Wood residue results as a by product of tree felling and timber processing and can be used by industry to produce energy for their activities and operations.
Wood residue can be collected and used from in-forest cutover, log landing or wood processing sites. Most of New Zealand’s wood residue arises from the 1.7 million hectares of pine plantation forests currently spread throughout the country.
The use of wood residue as an energy source has expanded in the New Zealand wood processing industry in recent years. Sites that use wood energy have an existing plant for burning wood residue to produce heat, and have access to good transportation networks through the forest.
Types of wood residue
Wood residue comes in a variety of forms including:
- Wood chips which are made from wood off cuts and are fairly regular in size once screened
- Hogged wood which has been mechanically broken down and is usually lower quality
- Sawdust and shavings in very small sized wood particles
Wood residue location
There are three main locations where wood residue can be found:
In-forest cutover sites
When large trees are felled in the forest, they frequently break when they hit the ground. This breakage typically occurs at around two-thirds to three-quarters of the tree height. Often these broken sections are small and of low value so they are not moved to log landings and are instead left to rot away. However, this left-over tree material has the potential to be used as fuel.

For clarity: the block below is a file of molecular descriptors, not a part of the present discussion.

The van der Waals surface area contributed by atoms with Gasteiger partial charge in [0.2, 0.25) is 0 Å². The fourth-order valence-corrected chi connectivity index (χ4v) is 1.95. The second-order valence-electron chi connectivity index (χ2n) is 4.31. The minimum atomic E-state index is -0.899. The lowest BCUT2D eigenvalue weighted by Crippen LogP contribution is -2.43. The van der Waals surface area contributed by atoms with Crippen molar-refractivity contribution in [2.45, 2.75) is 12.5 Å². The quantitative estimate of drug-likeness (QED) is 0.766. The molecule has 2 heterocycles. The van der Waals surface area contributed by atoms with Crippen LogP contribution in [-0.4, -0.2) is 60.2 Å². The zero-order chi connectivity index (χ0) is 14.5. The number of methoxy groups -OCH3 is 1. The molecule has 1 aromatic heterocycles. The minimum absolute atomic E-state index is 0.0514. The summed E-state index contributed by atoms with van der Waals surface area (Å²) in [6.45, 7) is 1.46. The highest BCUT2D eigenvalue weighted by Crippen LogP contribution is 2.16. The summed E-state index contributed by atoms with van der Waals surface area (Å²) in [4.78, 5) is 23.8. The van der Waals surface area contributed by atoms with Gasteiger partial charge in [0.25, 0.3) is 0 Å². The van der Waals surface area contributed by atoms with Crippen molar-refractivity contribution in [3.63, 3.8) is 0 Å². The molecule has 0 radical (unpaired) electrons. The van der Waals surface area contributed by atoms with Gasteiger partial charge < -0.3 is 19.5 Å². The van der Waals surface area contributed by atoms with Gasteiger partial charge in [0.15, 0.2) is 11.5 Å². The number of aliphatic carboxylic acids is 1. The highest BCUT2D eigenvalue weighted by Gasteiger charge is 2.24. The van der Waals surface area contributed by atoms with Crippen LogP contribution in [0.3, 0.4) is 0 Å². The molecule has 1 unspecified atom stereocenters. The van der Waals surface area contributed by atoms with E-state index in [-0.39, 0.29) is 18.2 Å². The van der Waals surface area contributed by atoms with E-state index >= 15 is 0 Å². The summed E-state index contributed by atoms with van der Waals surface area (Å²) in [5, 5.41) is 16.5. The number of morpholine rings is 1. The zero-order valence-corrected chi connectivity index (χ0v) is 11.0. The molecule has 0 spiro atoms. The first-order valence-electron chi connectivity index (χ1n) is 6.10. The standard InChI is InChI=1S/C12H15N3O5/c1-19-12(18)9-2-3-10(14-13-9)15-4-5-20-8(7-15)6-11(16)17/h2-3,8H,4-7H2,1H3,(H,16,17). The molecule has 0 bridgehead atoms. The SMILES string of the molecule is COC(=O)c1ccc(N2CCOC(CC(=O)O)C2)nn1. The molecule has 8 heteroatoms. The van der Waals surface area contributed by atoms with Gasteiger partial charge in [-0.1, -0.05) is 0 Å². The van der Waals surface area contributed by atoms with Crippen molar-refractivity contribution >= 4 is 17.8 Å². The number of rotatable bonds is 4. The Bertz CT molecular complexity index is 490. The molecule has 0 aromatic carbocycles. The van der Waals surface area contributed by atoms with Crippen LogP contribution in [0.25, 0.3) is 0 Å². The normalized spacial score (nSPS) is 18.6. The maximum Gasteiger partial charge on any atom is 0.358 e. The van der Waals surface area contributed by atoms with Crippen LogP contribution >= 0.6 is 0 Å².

Log landing sites
On log landings (skid sites) in forests tree-length material is cut into logs. Off-cuts from the base, tip and midsections of trees become waste material (averaging 4-6% of the wood volume) and branch material is also leftover. Because log landings are centralised sites, they make it relatively easy to recover significant volumes of wood residue which can then be used as fuel.
Wood processing sites
When logs are processed into lumber in sawmills, wood residue is leftover in the form of planer shavings, sawdust and ‘slabwood’. This residue can also be used as fuel.
Wood residue availability
Systems already in place to harvest wood residue currently yield about 250,000 tonnes of residue per annum. Most of this residue is used to create energy for wood processing facilities.
This volume represents approximately 27% of the existing available resource from log landings, or 7% of the total residue available from in-forest cutover operations.
Pros and cons of using wood residue
Once a plant is set up, wood residue provides a cheap form of energy. Wood energy can be produced from a range of sources, requires limited processing and can often be sourced locally. The use of wood residue also minimises wastage and therefore reduces the impact of the forestry industry on the environment. However, wood residue requires a larger area for storage per unit of energy produced than other fuel sources.